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COP26: CAFOD joins Pope Francis in calling for climate action

The Director of the Catholic development agency CAFOD, Christine Allen, welcomes Cardinal Parolin’s address on behalf of the Pope at the COP26 Climate Summit and says “time is running out” in the battle against climate change.

By Lydia O’Kane

As the COP26 Climate Summit continues in Glasgow, Scotland, the Catholic Agency for Overseas Development in England and Wales (CAFOD) has joined Pope Francis’ call to act now in the battle against climate change.

Representing the Pope at the summit, Cardinal Pietro Parolin, the Vatican’s Secretary of State, addressed delegates on Tuesday telling them: “We can achieve the goals set by the Paris Agreement only if we act in a coordinated and a responsible way. Those goals are ambitious, and they can no longer be deferred.”

“Now is the time to act, urgently, courageously and responsibly. Not least, to prepare a future in which our human family will be in a position to care for itself and for the natural environment,” the Cardinal said.

Listening to those affected by Climate Change

Reacting to the Cardinal’s speech, the Director of CAFOD, Christine Allen, said, “Cardinal Parolin emphasised that the voices of communities hardest hit by the effects of the climate crisis must be listened to, and for world leaders to redouble their efforts to work together to provide the practical policies that match the demands of this crisis.”

She went on to say that “from the start of his papacy, Pope Francis has prioritised environmental issues, highlighting how the current global economic models, policies and industrial systems are disastrous to the planet, and the cause of untold suffering and injustice to the world’s most vulnerable communities.”

Climate justice

In an interview with Vatican Radio, Ms. Allen said:  “It’s really critical that countries that have become wealthy through industrialization, and which have been fueled by fossil fuel, that we recognise the responsibility that we have to be able to really take the lead and to take the actions that are necessary, and Pope Francis is highlighting that. This is fundamentally a question of climate justice but it’s the people who are poorest in our world that have done the least to contribute to the changes in our climate that are paying the price, and they’re paying that price now.”

Listen to the interview

Church engagement

In early October, during the 'Faith and Science: Towards COP26' meeting held in the Vatican, Pope Francis, along with scientists and religious leaders, signed a document calling for the world to achieve net-zero carbon emissions as soon as possible; and for wealthier nations to reduce their own emissions and finance emission reductions by poorer nations.

Commenting on the Church’s response to the climate crisis, the CAFOD director underlined that “the Church is at the forefront of the climate issue because the Church is there in communities; those very communities that are facing the impact of climate change.”

“What we’re talking about is more droughts, more floods, more erratic weather that makes it much more difficult for people who are dependent upon the earth to grow crops and feed their families,” she said.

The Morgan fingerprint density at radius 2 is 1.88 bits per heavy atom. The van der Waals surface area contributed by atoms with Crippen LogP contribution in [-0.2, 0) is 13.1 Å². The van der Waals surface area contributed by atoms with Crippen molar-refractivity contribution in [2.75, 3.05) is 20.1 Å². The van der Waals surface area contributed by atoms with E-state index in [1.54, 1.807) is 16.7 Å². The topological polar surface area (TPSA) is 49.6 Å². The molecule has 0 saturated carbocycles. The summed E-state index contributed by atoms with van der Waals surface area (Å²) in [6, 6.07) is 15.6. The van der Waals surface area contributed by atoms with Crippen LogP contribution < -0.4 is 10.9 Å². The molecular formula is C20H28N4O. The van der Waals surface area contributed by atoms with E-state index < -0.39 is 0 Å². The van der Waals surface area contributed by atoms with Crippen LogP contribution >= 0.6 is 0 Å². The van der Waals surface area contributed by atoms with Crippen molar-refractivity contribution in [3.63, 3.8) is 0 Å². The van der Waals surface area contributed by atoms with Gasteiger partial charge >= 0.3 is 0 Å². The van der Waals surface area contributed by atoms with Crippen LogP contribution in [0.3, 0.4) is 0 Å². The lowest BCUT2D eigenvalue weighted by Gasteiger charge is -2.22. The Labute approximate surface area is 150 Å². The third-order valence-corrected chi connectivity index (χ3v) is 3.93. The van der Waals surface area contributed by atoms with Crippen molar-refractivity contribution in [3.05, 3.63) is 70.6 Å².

“So the Church is there in practice doing the support for communities, and I know this because CAFOD is doing that as well. We are supporting people and communities and Church-based organizations around the world in helping to adapt, in helping to be more aware of what can they do in order to respond to the climate crisis.”

Need for financing

Ms. Allen acknowledged that making changes towards a more sustainable way of living is not always going to be easy, especially “for communities that are poor, whether that be here in the UK or particularly around the world.”

She also pointed out that financing is needed to help countries make that transition. “We know that the 100 billion dollars a year climate fund is still short of its target and it’s time for countries to put their money where their mouth is.”

Youth and climate

Over the last number of years, it is young people that have been leading the charge on the climate issue, calling on world leaders to step up to the plate and take action to make the planet a better place for future generations.

CAFOD has been involved in supporting young people in voicing their opinion about climate change for many years both in schools and in youth work.

Commenting on the engagement of youth in the battle against global warming, Ms. Allen said she is “consistently inspired by young people. They’re the ones who can see that future… and they’re not holding back… and we need to listen to that.”

It’s also very “necessary and vital” that world leaders hear the voice and the passion of young people, she added.

No time to lose

As the clock ticks and temperatures continue to rise, the CAFOD director stressed the importance of taking action now. “We know we’ve got less than a decade to really turn this around, and that’s why the action has got to take place now in the next few years. One of the reasons we are on a precipice is because we have not taken action, strongly and firmly enough for so many years.”

She went on to say that many organisations including CAFOD have been campaigning for many years to make sure that the voices warning over the impact of climate change are heard.

“The time is running out and obviously it doesn’t all rest on this COP, but the longer that world leaders prevaricate, the longer that it takes them to actually put the transition into place, the harder, more difficult and more expensive that transition is going to be,” she said.

“We have got to see change in the next couple of years significantly or else we are going to run out of road."

03 November 2021, 13:32